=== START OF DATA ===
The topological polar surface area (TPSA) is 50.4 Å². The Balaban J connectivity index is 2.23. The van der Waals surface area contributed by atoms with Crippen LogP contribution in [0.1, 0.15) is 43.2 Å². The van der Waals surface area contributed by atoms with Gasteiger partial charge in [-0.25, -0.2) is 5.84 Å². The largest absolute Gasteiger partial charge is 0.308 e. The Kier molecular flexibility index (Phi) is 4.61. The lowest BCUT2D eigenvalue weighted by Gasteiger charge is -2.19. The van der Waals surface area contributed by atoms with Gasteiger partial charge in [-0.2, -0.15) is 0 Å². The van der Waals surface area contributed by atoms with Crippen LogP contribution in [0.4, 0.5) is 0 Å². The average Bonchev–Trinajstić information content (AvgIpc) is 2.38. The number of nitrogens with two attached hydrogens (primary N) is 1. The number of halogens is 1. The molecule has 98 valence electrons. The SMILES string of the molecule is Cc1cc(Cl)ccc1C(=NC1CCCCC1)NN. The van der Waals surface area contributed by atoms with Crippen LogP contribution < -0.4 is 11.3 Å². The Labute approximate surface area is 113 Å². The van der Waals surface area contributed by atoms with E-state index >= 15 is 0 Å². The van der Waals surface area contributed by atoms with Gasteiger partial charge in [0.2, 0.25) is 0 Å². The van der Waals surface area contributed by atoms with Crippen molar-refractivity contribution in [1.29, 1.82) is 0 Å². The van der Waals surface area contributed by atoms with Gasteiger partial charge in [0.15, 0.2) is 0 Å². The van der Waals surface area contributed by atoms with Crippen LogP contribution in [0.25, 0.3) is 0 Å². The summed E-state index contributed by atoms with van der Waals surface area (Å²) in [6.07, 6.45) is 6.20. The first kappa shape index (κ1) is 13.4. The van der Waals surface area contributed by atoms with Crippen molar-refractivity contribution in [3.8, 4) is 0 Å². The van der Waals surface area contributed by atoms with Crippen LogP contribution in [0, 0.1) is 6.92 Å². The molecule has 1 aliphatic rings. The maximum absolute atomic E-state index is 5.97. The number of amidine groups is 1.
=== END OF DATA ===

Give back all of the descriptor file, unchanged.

The topological polar surface area (TPSA) is 50.4 Å². The Balaban J connectivity index is 2.23. The van der Waals surface area contributed by atoms with Crippen LogP contribution in [0.1, 0.15) is 43.2 Å². The van der Waals surface area contributed by atoms with Gasteiger partial charge in [-0.25, -0.2) is 5.84 Å². The largest absolute Gasteiger partial charge is 0.308 e. The Kier molecular flexibility index (Phi) is 4.61. The lowest BCUT2D eigenvalue weighted by Gasteiger charge is -2.19. The van der Waals surface area contributed by atoms with Gasteiger partial charge in [-0.2, -0.15) is 0 Å². The van der Waals surface area contributed by atoms with Crippen LogP contribution in [0.4, 0.5) is 0 Å². The average Bonchev–Trinajstić information content (AvgIpc) is 2.38. The number of nitrogens with two attached hydrogens (primary N) is 1. The number of halogens is 1. The molecule has 98 valence electrons. The SMILES string of the molecule is Cc1cc(Cl)ccc1C(=NC1CCCCC1)NN. The van der Waals surface area contributed by atoms with Crippen LogP contribution < -0.4 is 11.3 Å². The Labute approximate surface area is 113 Å². The van der Waals surface area contributed by atoms with E-state index >= 15 is 0 Å². The van der Waals surface area contributed by atoms with Gasteiger partial charge in [0.2, 0.25) is 0 Å². The van der Waals surface area contributed by atoms with Crippen molar-refractivity contribution in [1.29, 1.82) is 0 Å². The van der Waals surface area contributed by atoms with Gasteiger partial charge in [0.15, 0.2) is 0 Å². The van der Waals surface area contributed by atoms with Crippen LogP contribution in [0.25, 0.3) is 0 Å². The summed E-state index contributed by atoms with van der Waals surface area (Å²) in [6.07, 6.45) is 6.20. The first kappa shape index (κ1) is 13.4. The van der Waals surface area contributed by atoms with Crippen molar-refractivity contribution in [3.8, 4) is 0 Å². The van der Waals surface area contributed by atoms with Crippen LogP contribution in [0, 0.1) is 6.92 Å². The molecule has 1 aliphatic rings. The maximum absolute atomic E-state index is 5.97. The number of amidine groups is 1.